Car log book: Drive your business refund by keeping a logbook

From tradies to real estate agents there are a host of occupations that require car travel every day. The question is: how much travel can you claim? If you carry bulky goods or supplies (such as heavy or bulky tools) that travel can be calculated as a tax deduction. If you travel from one job to another, like a second job, then that’s tax deductible. Delivering or collecting goods and supplies? Yep, that can be claimed. But travelling to work everyday? Unfortunately not! Here is the full list provided by the ATO.

log book receipts

Now that you’ve worked out what you can claim, the next step is how to calculate it. The ATO recognises two ways that you can claim your travel. These include the cents per litre method or the logbook method. The method you use will depend on whether you take ad hoc trips, or you travel for work all year round.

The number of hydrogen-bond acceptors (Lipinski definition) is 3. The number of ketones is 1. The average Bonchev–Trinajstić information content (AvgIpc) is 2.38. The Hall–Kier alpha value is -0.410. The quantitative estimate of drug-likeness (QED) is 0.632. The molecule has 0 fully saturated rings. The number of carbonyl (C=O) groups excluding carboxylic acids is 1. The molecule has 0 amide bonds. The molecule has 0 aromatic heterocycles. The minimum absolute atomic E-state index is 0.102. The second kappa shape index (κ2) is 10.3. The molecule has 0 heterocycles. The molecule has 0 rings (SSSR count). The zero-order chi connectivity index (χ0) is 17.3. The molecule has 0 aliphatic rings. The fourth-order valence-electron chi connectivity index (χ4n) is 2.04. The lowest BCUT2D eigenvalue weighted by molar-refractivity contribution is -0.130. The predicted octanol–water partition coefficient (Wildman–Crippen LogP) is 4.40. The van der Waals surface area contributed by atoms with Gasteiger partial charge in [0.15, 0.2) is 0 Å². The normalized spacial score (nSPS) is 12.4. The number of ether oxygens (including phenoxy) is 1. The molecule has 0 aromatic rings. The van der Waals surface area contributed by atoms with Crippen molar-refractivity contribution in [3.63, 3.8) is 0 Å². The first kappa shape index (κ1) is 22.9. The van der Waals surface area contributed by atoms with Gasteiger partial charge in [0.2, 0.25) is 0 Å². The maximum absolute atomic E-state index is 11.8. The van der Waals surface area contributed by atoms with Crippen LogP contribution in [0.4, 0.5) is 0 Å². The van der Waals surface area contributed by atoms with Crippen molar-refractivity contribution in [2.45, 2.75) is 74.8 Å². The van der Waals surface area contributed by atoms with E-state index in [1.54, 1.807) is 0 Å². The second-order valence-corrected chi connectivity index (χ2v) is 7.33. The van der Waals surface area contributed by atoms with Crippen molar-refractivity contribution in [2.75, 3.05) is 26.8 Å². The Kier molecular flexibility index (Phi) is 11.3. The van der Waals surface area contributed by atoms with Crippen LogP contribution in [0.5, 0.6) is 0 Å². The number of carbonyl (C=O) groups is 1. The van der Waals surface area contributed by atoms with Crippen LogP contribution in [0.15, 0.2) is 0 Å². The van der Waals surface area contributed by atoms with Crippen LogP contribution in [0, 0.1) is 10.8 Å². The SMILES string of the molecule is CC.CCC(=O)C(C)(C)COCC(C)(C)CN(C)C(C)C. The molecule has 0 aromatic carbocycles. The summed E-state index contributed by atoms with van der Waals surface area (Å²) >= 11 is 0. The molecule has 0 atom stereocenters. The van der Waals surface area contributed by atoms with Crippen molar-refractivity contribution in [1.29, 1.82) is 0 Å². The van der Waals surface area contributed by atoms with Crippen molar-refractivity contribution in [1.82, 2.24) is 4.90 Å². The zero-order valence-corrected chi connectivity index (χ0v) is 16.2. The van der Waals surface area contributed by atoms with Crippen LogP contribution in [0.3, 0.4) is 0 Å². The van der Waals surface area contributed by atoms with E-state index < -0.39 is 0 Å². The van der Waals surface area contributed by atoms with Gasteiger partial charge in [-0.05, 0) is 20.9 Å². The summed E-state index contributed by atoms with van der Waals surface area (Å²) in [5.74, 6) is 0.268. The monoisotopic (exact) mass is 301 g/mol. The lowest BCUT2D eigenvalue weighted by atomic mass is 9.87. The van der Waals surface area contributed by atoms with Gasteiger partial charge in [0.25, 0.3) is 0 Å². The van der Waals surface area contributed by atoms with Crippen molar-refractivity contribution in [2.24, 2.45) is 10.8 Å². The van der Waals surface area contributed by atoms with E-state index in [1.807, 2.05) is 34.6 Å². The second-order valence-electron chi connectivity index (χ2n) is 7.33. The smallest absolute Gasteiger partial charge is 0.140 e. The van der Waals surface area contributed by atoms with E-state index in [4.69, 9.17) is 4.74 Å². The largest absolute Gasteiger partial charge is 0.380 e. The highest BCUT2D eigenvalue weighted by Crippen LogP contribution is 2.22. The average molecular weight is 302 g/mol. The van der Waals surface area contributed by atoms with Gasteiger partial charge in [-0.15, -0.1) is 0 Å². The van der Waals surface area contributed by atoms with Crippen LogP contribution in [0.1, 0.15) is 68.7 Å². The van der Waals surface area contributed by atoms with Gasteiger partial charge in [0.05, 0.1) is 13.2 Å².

Keeping a log book works best for most people travelling more than 5,000kms per year, but it requires discipline. You need to document all car-related travel over a 12 week period, logged neatly in a log book. This log book will then be valid for making the claim for the next five years! All you need to do is record the odometer reading of the car on the 1st of July and 30 June each financial year to keep that log book valid.

We’ve made that process easier with an online version available on our ITP Point and Claim app. If you stick with it, the payoff can be really beneficial.

Petrol, insurance, service costs, registration, even lease payments across 12 months can really add up, especially if your business is reliant on the humble car. Check out the ATO Work Related Care expenses calculator as another tool to work out the costs. The best approach? See your local ITP tax professional to get a full run-down on how you can turn your car into a lean, mean tax machine and drive up your tax return.

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